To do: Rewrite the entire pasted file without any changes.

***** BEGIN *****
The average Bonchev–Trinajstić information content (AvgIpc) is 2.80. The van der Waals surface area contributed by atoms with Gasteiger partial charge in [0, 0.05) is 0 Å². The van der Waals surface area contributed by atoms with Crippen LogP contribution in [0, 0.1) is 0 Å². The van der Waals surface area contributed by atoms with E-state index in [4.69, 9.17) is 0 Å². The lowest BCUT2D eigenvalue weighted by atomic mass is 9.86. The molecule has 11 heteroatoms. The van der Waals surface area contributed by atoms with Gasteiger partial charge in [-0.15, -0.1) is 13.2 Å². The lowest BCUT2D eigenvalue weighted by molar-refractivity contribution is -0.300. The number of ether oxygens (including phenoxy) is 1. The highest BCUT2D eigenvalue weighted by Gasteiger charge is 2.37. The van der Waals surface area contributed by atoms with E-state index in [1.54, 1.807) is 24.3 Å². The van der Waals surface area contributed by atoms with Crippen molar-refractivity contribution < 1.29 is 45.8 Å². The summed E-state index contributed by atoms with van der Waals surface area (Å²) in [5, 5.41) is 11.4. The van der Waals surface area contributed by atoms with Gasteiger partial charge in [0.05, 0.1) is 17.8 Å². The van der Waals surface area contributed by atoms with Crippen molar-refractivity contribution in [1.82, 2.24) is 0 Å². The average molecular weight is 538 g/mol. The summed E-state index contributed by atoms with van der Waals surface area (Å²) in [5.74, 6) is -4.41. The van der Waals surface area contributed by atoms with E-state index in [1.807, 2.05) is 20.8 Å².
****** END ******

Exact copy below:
The average Bonchev–Trinajstić information content (AvgIpc) is 2.80. The van der Waals surface area contributed by atoms with Gasteiger partial charge in [0, 0.05) is 0 Å². The van der Waals surface area contributed by atoms with Crippen LogP contribution in [0, 0.1) is 0 Å². The van der Waals surface area contributed by atoms with E-state index in [4.69, 9.17) is 0 Å². The lowest BCUT2D eigenvalue weighted by atomic mass is 9.86. The molecule has 11 heteroatoms. The van der Waals surface area contributed by atoms with Gasteiger partial charge in [-0.15, -0.1) is 13.2 Å². The lowest BCUT2D eigenvalue weighted by molar-refractivity contribution is -0.300. The number of ether oxygens (including phenoxy) is 1. The highest BCUT2D eigenvalue weighted by Gasteiger charge is 2.37. The van der Waals surface area contributed by atoms with E-state index in [1.54, 1.807) is 24.3 Å². The van der Waals surface area contributed by atoms with Crippen molar-refractivity contribution < 1.29 is 45.8 Å². The summed E-state index contributed by atoms with van der Waals surface area (Å²) in [5, 5.41) is 11.4. The van der Waals surface area contributed by atoms with Gasteiger partial charge in [0.05, 0.1) is 17.8 Å². The van der Waals surface area contributed by atoms with Crippen molar-refractivity contribution in [1.82, 2.24) is 0 Å². The average molecular weight is 538 g/mol. The summed E-state index contributed by atoms with van der Waals surface area (Å²) in [5.74, 6) is -4.41. The van der Waals surface area contributed by atoms with E-state index in [1.807, 2.05) is 20.8 Å².